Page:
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Second day of thunderstorms brings hail, downpours

C.O. fire danger level raised to high'

Hail, rain, thunder hit C. Oregon

BEND, Ore. - (Update: Adding Wednesday thunderstorms, viewer video)

The National Weather Service in Pendleton has issued a "red flag" fire weather warning for much of Central and north-central Oregon from 1 p.m to midnight Wednesday, predicting "abundant lightning" from thunderstorms that could ignite dry, fine fuels across lower-level grasslands.

The red flag warning stretches from the east slopes of the Central and Northern Oregon Cascades to the Lower Columbia Basin, Blue Mountain foothills and into eastern Washington.

While some "brief heavy rainfall" is possible as the storms move through, "fringe areas ... will see spotty precipitation," forecasters said.

"Any fires that develop will likely spread rapidly." the NWS advised.

A round of thunderstorms rumbled through much of the High Desert on Tuesday, sparking several fires that were caught small and quickly. Another round of thunderstorms, more intense, hit the region Wednesday, bringing heavy hail to some locations and downpours to others (but little or no moisture elsewhere).

But one lightning-sparked fire, the Cottonwood Fire, broke out Tuesday afternoon and burned 37 acres of private land in the Cottonwood Creek area about four miles southeast of the Grant County town of Dayville, BLM officials said.

BLM, Forest Service and Wheeler County Rural Fire Protection Agency crews responded to the scene. Crews used a retardant drop to stop the spread of the fire and lined it with bulldozers and a hand crew Tuesday night.

The fire was mapped Wednesday morning at 37 acres. Crews were to do mop-up Wednesday and prepare for any new starts from the new round of storms.

The return of hot and dry weather has prompted fire managers on public lands in Central Oregon to raise the fire danger level to high, officials said Tuesday.

Officials said the increased fire danger level means:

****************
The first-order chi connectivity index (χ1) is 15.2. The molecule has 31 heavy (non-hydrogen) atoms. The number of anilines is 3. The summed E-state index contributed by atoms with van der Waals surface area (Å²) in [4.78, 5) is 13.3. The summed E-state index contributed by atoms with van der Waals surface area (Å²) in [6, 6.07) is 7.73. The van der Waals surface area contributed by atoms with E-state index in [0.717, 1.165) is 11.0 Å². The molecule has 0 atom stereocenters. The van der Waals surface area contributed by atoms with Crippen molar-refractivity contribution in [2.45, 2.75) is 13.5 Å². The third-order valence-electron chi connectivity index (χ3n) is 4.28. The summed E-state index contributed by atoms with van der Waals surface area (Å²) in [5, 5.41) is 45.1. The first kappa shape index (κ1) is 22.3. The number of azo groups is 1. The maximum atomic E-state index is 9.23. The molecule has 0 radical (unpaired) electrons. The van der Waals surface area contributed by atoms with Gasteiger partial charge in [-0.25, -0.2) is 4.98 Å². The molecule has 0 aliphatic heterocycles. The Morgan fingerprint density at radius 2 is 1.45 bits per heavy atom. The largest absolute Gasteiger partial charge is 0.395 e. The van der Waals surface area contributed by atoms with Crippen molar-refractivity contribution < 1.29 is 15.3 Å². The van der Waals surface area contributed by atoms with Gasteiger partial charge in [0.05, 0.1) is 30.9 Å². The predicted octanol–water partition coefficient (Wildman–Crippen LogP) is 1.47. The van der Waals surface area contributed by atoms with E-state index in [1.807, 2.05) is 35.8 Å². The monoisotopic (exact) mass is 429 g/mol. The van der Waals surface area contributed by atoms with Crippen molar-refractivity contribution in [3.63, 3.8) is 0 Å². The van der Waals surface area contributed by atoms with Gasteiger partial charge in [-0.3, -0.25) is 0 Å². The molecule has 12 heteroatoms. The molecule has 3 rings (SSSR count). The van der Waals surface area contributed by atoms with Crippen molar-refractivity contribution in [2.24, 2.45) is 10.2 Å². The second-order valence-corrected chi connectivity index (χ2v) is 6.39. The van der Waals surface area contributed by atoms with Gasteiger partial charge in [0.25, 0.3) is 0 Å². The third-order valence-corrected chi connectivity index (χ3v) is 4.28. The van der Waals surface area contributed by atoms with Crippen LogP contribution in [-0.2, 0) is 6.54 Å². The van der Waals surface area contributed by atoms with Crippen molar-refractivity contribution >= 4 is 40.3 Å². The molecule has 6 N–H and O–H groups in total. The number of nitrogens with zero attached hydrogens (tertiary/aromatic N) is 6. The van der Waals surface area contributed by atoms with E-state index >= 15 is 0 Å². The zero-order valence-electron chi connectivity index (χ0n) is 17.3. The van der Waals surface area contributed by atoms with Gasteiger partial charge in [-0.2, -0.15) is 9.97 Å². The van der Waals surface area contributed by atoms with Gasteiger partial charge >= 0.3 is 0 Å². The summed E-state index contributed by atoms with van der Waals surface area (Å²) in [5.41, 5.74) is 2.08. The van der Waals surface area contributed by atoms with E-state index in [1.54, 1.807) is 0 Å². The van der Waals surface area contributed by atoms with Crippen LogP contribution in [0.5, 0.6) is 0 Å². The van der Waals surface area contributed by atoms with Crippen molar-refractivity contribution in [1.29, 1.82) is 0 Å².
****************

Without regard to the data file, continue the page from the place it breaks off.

• All fine dead fuels ignite readily and fires start easily from any cause.
  • Unattended brush and campfires are likely to escape.
  • Fires spread rapidly and short-distance spotting is common.
  • High intensity burning may develop on slopes, or in concentrations of fine fuel.
  • Fires may become serious and their control difficult unless they are hit hard and fast while small.

Officials said to remember that on public lands, abandoned campfires are the No. 1 one source of human-caused wildfires. Most of these campfires stay small and are easy for firefighters to put out, but it only takes one to threaten lives, destroy property and change a beautiful area forever. Here are some simple steps to properly build and put out a campfire:

START IT RIGHT

  • Make sure it's legal to have a campfire!
  • Keep your fire small and manageable
  • Keep your fire contained inside a fire ring or clear an area and build your own ring
  • NEVER leave your campfire unattended – even if you're just leaving for a few hours
  • Have a shovel and water available
  • Keep your firewood stored at least 10 feet away from your ring

STOP IT RIGHT

  • Slowly add water to put out all flames
  • Stir, scrape and separate coals
  • Add water until the steaming stops
  • Feel for heat using the back of your hand over the coals.
  • Continue to add water and stir until no heat remains

Whether accidental or intentional, people start wildfires every year in Central Oregon. These wildfires cost hundreds of thousands of dollars to suppress and endanger lives and our natural resources. Let's all do our part to protect these places we live by being diligent with our ignitions and leaving all fireworks at home.


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